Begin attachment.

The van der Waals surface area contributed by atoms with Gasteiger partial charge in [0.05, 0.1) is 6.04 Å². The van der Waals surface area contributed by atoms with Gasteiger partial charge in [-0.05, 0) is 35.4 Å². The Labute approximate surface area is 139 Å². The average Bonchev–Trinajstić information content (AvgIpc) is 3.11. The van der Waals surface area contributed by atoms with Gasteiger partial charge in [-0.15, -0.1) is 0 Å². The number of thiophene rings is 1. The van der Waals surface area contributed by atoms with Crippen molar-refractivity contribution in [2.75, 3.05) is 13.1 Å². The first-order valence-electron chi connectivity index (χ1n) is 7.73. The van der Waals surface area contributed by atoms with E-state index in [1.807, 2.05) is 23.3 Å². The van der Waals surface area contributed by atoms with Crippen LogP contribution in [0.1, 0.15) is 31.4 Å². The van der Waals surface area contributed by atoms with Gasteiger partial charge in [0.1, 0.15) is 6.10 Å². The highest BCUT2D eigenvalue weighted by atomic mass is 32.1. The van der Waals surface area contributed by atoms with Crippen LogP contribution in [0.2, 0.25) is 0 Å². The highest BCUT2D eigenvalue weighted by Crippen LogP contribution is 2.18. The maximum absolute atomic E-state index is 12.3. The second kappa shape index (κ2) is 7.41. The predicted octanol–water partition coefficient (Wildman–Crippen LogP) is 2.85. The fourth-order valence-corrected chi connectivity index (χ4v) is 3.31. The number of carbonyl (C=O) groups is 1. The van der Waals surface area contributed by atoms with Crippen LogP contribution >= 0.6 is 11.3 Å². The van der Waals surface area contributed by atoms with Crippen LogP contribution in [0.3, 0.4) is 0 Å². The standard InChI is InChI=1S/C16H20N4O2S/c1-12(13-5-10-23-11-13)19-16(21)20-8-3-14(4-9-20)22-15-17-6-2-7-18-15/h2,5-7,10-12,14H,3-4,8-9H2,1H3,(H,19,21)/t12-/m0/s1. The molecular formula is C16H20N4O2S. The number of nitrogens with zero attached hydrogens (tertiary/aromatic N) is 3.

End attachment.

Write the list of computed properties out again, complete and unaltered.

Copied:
The van der Waals surface area contributed by atoms with Gasteiger partial charge in [0.05, 0.1) is 6.04 Å². The van der Waals surface area contributed by atoms with Gasteiger partial charge in [-0.05, 0) is 35.4 Å². The Labute approximate surface area is 139 Å². The average Bonchev–Trinajstić information content (AvgIpc) is 3.11. The van der Waals surface area contributed by atoms with Gasteiger partial charge in [-0.15, -0.1) is 0 Å². The number of thiophene rings is 1. The van der Waals surface area contributed by atoms with Crippen molar-refractivity contribution in [2.75, 3.05) is 13.1 Å². The first-order valence-electron chi connectivity index (χ1n) is 7.73. The van der Waals surface area contributed by atoms with E-state index in [1.807, 2.05) is 23.3 Å². The van der Waals surface area contributed by atoms with Crippen LogP contribution in [0.1, 0.15) is 31.4 Å². The van der Waals surface area contributed by atoms with Gasteiger partial charge in [0.1, 0.15) is 6.10 Å². The highest BCUT2D eigenvalue weighted by atomic mass is 32.1. The van der Waals surface area contributed by atoms with Crippen LogP contribution in [0.2, 0.25) is 0 Å². The highest BCUT2D eigenvalue weighted by Crippen LogP contribution is 2.18. The maximum absolute atomic E-state index is 12.3. The second kappa shape index (κ2) is 7.41. The predicted octanol–water partition coefficient (Wildman–Crippen LogP) is 2.85. The fourth-order valence-corrected chi connectivity index (χ4v) is 3.31. The number of carbonyl (C=O) groups is 1. The van der Waals surface area contributed by atoms with Crippen LogP contribution >= 0.6 is 11.3 Å². The van der Waals surface area contributed by atoms with Crippen LogP contribution in [0.3, 0.4) is 0 Å². The standard InChI is InChI=1S/C16H20N4O2S/c1-12(13-5-10-23-11-13)19-16(21)20-8-3-14(4-9-20)22-15-17-6-2-7-18-15/h2,5-7,10-12,14H,3-4,8-9H2,1H3,(H,19,21)/t12-/m0/s1. The molecular formula is C16H20N4O2S. The number of nitrogens with zero attached hydrogens (tertiary/aromatic N) is 3.